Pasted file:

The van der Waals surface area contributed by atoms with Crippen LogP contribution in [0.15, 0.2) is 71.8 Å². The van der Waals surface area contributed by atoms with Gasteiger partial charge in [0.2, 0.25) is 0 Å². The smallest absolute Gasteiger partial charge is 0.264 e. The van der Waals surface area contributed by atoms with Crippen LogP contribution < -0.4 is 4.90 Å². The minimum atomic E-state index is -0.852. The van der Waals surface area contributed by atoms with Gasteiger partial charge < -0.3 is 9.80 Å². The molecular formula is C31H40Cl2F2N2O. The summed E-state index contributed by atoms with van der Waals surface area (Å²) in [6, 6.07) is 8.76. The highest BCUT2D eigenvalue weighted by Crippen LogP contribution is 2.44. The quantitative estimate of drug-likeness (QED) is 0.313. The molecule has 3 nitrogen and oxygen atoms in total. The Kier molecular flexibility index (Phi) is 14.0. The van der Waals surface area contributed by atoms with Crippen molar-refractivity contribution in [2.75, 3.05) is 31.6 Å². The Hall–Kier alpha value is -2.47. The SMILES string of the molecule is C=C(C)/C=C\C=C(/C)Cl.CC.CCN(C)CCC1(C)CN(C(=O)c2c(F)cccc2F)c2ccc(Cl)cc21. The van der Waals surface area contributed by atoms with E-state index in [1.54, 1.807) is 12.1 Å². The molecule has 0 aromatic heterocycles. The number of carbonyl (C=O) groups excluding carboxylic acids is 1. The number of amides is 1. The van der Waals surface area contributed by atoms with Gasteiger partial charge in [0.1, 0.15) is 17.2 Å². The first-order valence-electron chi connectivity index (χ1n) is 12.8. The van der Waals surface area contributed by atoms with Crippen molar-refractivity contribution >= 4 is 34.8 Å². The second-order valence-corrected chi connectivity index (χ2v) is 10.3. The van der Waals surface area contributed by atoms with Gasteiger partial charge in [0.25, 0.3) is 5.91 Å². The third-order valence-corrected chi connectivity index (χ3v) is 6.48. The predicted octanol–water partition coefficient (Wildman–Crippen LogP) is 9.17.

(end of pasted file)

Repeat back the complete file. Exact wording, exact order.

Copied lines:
The van der Waals surface area contributed by atoms with Crippen LogP contribution in [0.15, 0.2) is 71.8 Å². The van der Waals surface area contributed by atoms with Gasteiger partial charge in [0.2, 0.25) is 0 Å². The smallest absolute Gasteiger partial charge is 0.264 e. The van der Waals surface area contributed by atoms with Crippen LogP contribution < -0.4 is 4.90 Å². The minimum atomic E-state index is -0.852. The van der Waals surface area contributed by atoms with Gasteiger partial charge < -0.3 is 9.80 Å². The molecular formula is C31H40Cl2F2N2O. The summed E-state index contributed by atoms with van der Waals surface area (Å²) in [6, 6.07) is 8.76. The highest BCUT2D eigenvalue weighted by Crippen LogP contribution is 2.44. The quantitative estimate of drug-likeness (QED) is 0.313. The molecule has 3 nitrogen and oxygen atoms in total. The Kier molecular flexibility index (Phi) is 14.0. The van der Waals surface area contributed by atoms with Crippen molar-refractivity contribution in [2.75, 3.05) is 31.6 Å². The Hall–Kier alpha value is -2.47. The SMILES string of the molecule is C=C(C)/C=C\C=C(/C)Cl.CC.CCN(C)CCC1(C)CN(C(=O)c2c(F)cccc2F)c2ccc(Cl)cc21. The van der Waals surface area contributed by atoms with E-state index in [1.54, 1.807) is 12.1 Å². The molecule has 0 aromatic heterocycles. The number of carbonyl (C=O) groups excluding carboxylic acids is 1. The number of amides is 1. The van der Waals surface area contributed by atoms with Gasteiger partial charge in [0.1, 0.15) is 17.2 Å². The first-order valence-electron chi connectivity index (χ1n) is 12.8. The van der Waals surface area contributed by atoms with Crippen molar-refractivity contribution >= 4 is 34.8 Å². The second-order valence-corrected chi connectivity index (χ2v) is 10.3. The van der Waals surface area contributed by atoms with Gasteiger partial charge in [0.25, 0.3) is 5.91 Å². The third-order valence-corrected chi connectivity index (χ3v) is 6.48. The predicted octanol–water partition coefficient (Wildman–Crippen LogP) is 9.17.